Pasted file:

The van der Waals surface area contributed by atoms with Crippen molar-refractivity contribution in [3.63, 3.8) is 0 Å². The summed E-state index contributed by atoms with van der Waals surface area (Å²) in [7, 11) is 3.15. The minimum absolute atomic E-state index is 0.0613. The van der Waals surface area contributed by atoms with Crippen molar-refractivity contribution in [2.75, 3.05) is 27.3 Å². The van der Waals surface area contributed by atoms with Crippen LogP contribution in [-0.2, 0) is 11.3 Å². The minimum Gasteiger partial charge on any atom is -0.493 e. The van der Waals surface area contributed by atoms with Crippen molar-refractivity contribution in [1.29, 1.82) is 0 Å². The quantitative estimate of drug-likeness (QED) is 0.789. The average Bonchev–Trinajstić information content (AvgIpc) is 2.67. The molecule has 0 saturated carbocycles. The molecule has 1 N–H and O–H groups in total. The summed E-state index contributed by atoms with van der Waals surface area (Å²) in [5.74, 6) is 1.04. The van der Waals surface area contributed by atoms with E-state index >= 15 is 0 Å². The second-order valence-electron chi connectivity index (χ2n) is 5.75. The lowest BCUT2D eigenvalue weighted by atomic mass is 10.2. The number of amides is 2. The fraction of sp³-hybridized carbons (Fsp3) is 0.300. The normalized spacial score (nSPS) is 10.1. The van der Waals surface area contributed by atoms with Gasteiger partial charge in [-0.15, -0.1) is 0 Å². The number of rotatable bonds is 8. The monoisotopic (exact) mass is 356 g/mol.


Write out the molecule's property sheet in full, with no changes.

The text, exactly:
The van der Waals surface area contributed by atoms with Crippen molar-refractivity contribution in [3.63, 3.8) is 0 Å². The summed E-state index contributed by atoms with van der Waals surface area (Å²) in [7, 11) is 3.15. The minimum absolute atomic E-state index is 0.0613. The van der Waals surface area contributed by atoms with Crippen molar-refractivity contribution in [2.75, 3.05) is 27.3 Å². The van der Waals surface area contributed by atoms with Crippen LogP contribution in [-0.2, 0) is 11.3 Å². The minimum Gasteiger partial charge on any atom is -0.493 e. The van der Waals surface area contributed by atoms with Crippen molar-refractivity contribution in [1.29, 1.82) is 0 Å². The quantitative estimate of drug-likeness (QED) is 0.789. The average Bonchev–Trinajstić information content (AvgIpc) is 2.67. The molecule has 0 saturated carbocycles. The molecule has 1 N–H and O–H groups in total. The summed E-state index contributed by atoms with van der Waals surface area (Å²) in [5.74, 6) is 1.04. The van der Waals surface area contributed by atoms with E-state index >= 15 is 0 Å². The second-order valence-electron chi connectivity index (χ2n) is 5.75. The lowest BCUT2D eigenvalue weighted by atomic mass is 10.2. The number of amides is 2. The fraction of sp³-hybridized carbons (Fsp3) is 0.300. The normalized spacial score (nSPS) is 10.1. The van der Waals surface area contributed by atoms with Gasteiger partial charge in [-0.15, -0.1) is 0 Å². The number of rotatable bonds is 8. The monoisotopic (exact) mass is 356 g/mol.